3) Building Awareness

Once you’ve nailed down your goals for new leads or customers, you expect to get out of a marketing campaign. Then you can start thinking about attendees and clicks in an “awareness” bucket. Learning to set your expectations for how your marketing efforts will help expand the reach of your business’s brand.

Maybe someone doesn’t become a customer, but they tell a friend to attend your event, for example. Similarly, someone could share a blog post on social media, forward on an offer email or contact you for information. All of this builds awareness of your brand.

By continuing to push information out, you can view these clicks and shares as what they are – signifiers that your information is resonating and helping you to recalibrate your lead expectations.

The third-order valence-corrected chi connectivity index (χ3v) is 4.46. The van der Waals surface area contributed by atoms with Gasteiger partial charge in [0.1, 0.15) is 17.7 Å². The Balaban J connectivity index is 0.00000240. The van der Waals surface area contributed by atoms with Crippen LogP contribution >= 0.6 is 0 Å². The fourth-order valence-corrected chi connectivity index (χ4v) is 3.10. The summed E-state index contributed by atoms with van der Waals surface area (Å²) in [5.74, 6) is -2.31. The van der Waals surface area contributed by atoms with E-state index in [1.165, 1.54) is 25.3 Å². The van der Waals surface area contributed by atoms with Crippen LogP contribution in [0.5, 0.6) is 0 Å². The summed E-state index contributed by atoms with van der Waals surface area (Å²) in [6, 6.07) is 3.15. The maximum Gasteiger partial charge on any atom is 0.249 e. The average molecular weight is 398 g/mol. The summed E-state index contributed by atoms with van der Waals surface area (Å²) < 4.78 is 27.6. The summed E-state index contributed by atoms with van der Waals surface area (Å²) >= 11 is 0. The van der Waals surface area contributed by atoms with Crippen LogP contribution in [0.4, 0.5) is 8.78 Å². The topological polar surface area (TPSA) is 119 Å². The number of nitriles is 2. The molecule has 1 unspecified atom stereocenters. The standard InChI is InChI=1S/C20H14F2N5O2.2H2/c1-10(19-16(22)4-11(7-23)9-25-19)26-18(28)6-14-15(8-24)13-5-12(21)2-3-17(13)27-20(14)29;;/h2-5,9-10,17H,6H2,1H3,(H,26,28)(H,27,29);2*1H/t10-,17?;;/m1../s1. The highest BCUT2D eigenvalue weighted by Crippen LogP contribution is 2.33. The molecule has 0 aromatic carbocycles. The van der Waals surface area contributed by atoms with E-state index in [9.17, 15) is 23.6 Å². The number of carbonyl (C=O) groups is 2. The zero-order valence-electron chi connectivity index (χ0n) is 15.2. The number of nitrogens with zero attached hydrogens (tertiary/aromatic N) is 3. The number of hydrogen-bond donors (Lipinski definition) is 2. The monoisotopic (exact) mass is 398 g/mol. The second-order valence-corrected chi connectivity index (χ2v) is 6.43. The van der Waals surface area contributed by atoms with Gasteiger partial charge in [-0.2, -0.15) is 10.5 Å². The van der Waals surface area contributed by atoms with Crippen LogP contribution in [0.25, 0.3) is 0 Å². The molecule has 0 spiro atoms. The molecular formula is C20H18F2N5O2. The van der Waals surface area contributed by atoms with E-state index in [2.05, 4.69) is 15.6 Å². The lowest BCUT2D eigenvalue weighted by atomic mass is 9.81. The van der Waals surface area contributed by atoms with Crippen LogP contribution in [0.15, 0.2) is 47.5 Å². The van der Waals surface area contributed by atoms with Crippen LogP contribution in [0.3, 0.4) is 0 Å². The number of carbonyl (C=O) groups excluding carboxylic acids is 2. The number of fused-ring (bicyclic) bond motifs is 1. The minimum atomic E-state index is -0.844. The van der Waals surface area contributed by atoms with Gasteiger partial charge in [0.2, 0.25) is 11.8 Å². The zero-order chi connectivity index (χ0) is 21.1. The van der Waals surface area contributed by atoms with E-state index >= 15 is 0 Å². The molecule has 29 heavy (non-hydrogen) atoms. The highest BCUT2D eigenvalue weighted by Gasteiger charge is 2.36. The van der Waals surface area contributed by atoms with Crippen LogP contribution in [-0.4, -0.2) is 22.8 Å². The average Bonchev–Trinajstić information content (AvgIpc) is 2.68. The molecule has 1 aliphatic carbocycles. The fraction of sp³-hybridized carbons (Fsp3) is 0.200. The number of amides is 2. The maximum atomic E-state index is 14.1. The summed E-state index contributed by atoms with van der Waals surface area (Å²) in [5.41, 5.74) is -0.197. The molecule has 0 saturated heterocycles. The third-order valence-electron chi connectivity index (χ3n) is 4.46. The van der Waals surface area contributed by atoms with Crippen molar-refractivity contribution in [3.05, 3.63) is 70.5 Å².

Even if your marketing only reaches a handful of people, having it be high value and well put together, the content will set a precedent of quality that you can rely on down the road.

Setting Down Roots

With all of these suggestions, you’ve probably noticed two things standing out. One is that setting expectations requires you to lower the number of people you anticipate will attend/download/click on your marketing content, and two, it’s essential to play the long game.

The truth is no one piece of content is going to put your business suddenly over the top, flush with new business. You need to set incremental steps and continue to build and cultivate a brand that consumers can trust.

Setting expectations allow you to make improvements where needed and focus on your audience. You’ll feel better and do better work. Who doesn’t want that?

One last note, make sure to understand that marketing is different than sales. Two very different components and approaches a powerful combination when they work together.